Page 1 of 1

Speed in vacuum

Posted: Thu Apr 12, 2018 11:44 pm
We were given the equation c= 3.00x10^8m.s^-1 for speed in vacuum. Can someone explain to me what this equation means and what it is for?

Re: Speed in vacuum

Posted: Fri Apr 13, 2018 9:03 am
That value is for the speed of light from what I wrote down during my notes. I do not remember him saying it was the speed in a vacuum or if it means the same thing but that might be my mistake. I believe it is a value he just gave to us and we might use it later on but I do remember it was one of the first things he said after he gave us the equation to find speed in general which was wavelength(lambda)*frequency = velocity/speed. Wavelength is in meters and frequency is in seconds which given the right input values for wavelength and frequency (I do not think he gave us these values) would give us 3.00*10^8 m/s for the speed of light.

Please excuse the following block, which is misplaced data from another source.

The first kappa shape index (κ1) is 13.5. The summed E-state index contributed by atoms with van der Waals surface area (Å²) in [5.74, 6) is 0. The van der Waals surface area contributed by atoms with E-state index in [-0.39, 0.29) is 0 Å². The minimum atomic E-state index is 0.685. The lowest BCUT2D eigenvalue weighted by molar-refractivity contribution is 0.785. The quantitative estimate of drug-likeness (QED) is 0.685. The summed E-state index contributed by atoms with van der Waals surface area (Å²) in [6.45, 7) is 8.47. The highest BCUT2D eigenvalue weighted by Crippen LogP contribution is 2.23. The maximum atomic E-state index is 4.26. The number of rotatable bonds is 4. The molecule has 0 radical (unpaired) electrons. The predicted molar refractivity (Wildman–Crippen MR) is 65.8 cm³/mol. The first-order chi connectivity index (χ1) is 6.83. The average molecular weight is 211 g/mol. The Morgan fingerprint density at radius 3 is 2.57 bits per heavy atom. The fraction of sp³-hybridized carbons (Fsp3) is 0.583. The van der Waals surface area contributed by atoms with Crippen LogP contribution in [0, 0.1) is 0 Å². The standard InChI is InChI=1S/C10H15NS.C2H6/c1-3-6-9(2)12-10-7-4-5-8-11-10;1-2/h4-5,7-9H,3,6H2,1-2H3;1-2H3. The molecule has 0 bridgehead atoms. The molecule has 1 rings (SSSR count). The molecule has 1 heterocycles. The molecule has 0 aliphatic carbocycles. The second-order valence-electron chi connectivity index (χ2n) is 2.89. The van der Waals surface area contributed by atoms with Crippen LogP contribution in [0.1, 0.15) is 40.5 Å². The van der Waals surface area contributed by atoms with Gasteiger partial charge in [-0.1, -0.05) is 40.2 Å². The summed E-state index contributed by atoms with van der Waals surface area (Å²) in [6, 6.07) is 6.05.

Re: Speed in vacuum

Posted: Fri Apr 13, 2018 11:31 am
He did say 3.00x10^8 m/s is the speed in vacuum during Monday's lecture. By this I believe he means the speed of light in a vacuum, which is the constant 3.00x10^8 m/s., meaning the light is traveling through empty space where nothing else can travel through. If light is not traveling at c (constant), it is moving through a material.

Re: Speed in vacuum

Posted: Fri Apr 13, 2018 12:49 pm
C is a constant that represents the speed of light in a vacuum. Light will constantly travel at this speed, but this is specifically for a vacuum. The speed of light can change through different mediums. An example of this would be the different speed of light traveling through water.